The sea state during the passage varied but consistently had SE seas and SW swell.  This produced nasty "cross seas" which resulted in our being pooped and side-swiped several times.  The worst seas seemed to follow the worst winds.  ie The sea state would be fine during the worst of the wind but would deteriorate as the wind decreased.  I've read of this but rarely experienced it.  It was quite marked.

The two of us stood 3 hours On 3 hours Off watches and these worked well for us.  We stayed on WA time so the 90 minute time change across the passage "slid" our watches a little each day.  So each watch was a little different each day.

Overall the passage was a great experience.  The boat behaved beautifully.  No matter how tough the passage, arriving at DI makes it immediately worthwhile.  There are nine yachts here of various nationalities including British, US, Swedish, French and Canadian.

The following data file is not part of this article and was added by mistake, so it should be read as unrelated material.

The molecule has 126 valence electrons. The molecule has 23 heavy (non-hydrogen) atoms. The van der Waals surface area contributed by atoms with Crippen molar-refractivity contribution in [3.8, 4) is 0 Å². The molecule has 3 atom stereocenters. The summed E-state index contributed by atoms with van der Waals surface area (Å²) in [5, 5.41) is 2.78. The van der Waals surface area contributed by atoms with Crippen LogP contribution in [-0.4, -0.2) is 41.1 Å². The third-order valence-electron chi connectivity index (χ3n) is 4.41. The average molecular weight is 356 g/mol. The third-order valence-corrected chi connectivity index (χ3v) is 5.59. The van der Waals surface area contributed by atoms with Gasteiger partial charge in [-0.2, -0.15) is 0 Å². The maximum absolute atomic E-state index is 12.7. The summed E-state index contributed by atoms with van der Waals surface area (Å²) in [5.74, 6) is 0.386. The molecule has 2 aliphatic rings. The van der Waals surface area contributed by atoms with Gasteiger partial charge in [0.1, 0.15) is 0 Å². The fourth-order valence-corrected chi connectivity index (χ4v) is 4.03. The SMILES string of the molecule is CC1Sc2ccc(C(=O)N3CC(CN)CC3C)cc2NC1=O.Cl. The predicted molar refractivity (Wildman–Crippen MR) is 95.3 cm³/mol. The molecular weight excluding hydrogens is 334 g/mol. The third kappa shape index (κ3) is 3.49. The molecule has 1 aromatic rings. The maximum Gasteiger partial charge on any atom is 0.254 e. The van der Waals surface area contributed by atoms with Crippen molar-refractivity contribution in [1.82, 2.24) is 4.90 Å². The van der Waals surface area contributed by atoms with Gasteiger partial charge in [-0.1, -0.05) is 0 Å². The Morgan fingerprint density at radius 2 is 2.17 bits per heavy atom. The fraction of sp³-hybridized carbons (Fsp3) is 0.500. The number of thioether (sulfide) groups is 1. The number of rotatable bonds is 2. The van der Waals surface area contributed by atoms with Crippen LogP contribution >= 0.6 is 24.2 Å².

Direction Island (Cocos-Keeling) Anchorage Entry Notes

Hi everyone,
Charts of the approach to the Direction Island anchorage here in the Cocos-Keeling Islands are poor.  This includes current Navionics and Garmin charts, as well as older CM93 charts.  It would be easy to reach the wrong conclusion as to the best route to take in entering the anchorage.  Here are some notes on our entry.

Commence entry from the conspic and well-charted "Port Refuge" black pile beacon at 12 05.78S 096 52.00E.  Proceed east from there to the large red port lateral pile at 12 05.78S 96 52.66E.  The next leg is the interesting one.  Proceed approximately NE to the smaller green starboard lateral pile, leaving it close to starboard.  You will cross threatening-looking dark areas which are deep coral.  We had a minimum depth of 4.5m but others reported 3.1m.  From the green pile proceed NNE and pick a sandy spot - there are deep coral patches in the anchorage.

There is a jetty for the ferry which visits DI occasionally.  Avoid anchoring east of the jetty to keep out of the ferry's path.

Track in OpenCPN

GoogleEarth image with track in OpenCPN

Looking at the charts one might think the best entry would be across the coral-free sand further north.  We understand this has silted up and is much shallower than charted.  Beware!